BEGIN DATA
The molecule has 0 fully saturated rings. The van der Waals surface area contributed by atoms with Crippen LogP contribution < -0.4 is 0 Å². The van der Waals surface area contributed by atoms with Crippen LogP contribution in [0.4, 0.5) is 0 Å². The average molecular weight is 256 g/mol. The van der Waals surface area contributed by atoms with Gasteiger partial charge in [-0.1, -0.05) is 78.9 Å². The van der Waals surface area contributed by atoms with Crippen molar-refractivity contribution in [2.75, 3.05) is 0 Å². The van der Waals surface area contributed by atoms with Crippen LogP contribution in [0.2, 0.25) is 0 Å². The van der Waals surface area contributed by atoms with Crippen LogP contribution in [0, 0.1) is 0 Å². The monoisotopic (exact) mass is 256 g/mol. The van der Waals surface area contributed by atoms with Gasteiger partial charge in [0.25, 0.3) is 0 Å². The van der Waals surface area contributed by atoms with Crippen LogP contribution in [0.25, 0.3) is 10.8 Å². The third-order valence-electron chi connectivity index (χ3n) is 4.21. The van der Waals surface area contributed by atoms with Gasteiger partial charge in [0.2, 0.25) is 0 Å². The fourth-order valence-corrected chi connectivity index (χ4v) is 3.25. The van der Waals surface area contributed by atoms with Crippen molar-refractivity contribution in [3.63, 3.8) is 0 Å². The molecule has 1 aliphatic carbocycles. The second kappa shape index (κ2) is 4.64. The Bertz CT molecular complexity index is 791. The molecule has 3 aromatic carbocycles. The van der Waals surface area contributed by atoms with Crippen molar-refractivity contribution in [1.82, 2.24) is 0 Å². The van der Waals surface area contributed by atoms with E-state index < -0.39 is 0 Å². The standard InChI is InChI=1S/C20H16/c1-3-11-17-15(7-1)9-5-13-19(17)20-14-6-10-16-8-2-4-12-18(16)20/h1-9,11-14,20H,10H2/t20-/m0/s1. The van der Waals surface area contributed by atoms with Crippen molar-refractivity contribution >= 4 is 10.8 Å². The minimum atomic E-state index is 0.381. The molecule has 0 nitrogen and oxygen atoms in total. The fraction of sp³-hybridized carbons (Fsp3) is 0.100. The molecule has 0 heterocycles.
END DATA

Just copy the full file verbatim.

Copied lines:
The molecule has 0 fully saturated rings. The van der Waals surface area contributed by atoms with Crippen LogP contribution < -0.4 is 0 Å². The van der Waals surface area contributed by atoms with Crippen LogP contribution in [0.4, 0.5) is 0 Å². The average molecular weight is 256 g/mol. The van der Waals surface area contributed by atoms with Gasteiger partial charge in [-0.1, -0.05) is 78.9 Å². The van der Waals surface area contributed by atoms with Crippen molar-refractivity contribution in [2.75, 3.05) is 0 Å². The van der Waals surface area contributed by atoms with Crippen LogP contribution in [0.2, 0.25) is 0 Å². The van der Waals surface area contributed by atoms with Crippen LogP contribution in [0, 0.1) is 0 Å². The monoisotopic (exact) mass is 256 g/mol. The van der Waals surface area contributed by atoms with Gasteiger partial charge in [0.25, 0.3) is 0 Å². The van der Waals surface area contributed by atoms with Crippen LogP contribution in [0.25, 0.3) is 10.8 Å². The third-order valence-electron chi connectivity index (χ3n) is 4.21. The van der Waals surface area contributed by atoms with Gasteiger partial charge in [0.2, 0.25) is 0 Å². The fourth-order valence-corrected chi connectivity index (χ4v) is 3.25. The van der Waals surface area contributed by atoms with Crippen molar-refractivity contribution in [3.63, 3.8) is 0 Å². The molecule has 1 aliphatic carbocycles. The second kappa shape index (κ2) is 4.64. The Bertz CT molecular complexity index is 791. The molecule has 3 aromatic carbocycles. The van der Waals surface area contributed by atoms with Crippen molar-refractivity contribution in [1.82, 2.24) is 0 Å². The van der Waals surface area contributed by atoms with E-state index < -0.39 is 0 Å². The standard InChI is InChI=1S/C20H16/c1-3-11-17-15(7-1)9-5-13-19(17)20-14-6-10-16-8-2-4-12-18(16)20/h1-9,11-14,20H,10H2/t20-/m0/s1. The van der Waals surface area contributed by atoms with Crippen molar-refractivity contribution >= 4 is 10.8 Å². The minimum atomic E-state index is 0.381. The molecule has 0 nitrogen and oxygen atoms in total. The fraction of sp³-hybridized carbons (Fsp3) is 0.100. The molecule has 0 heterocycles.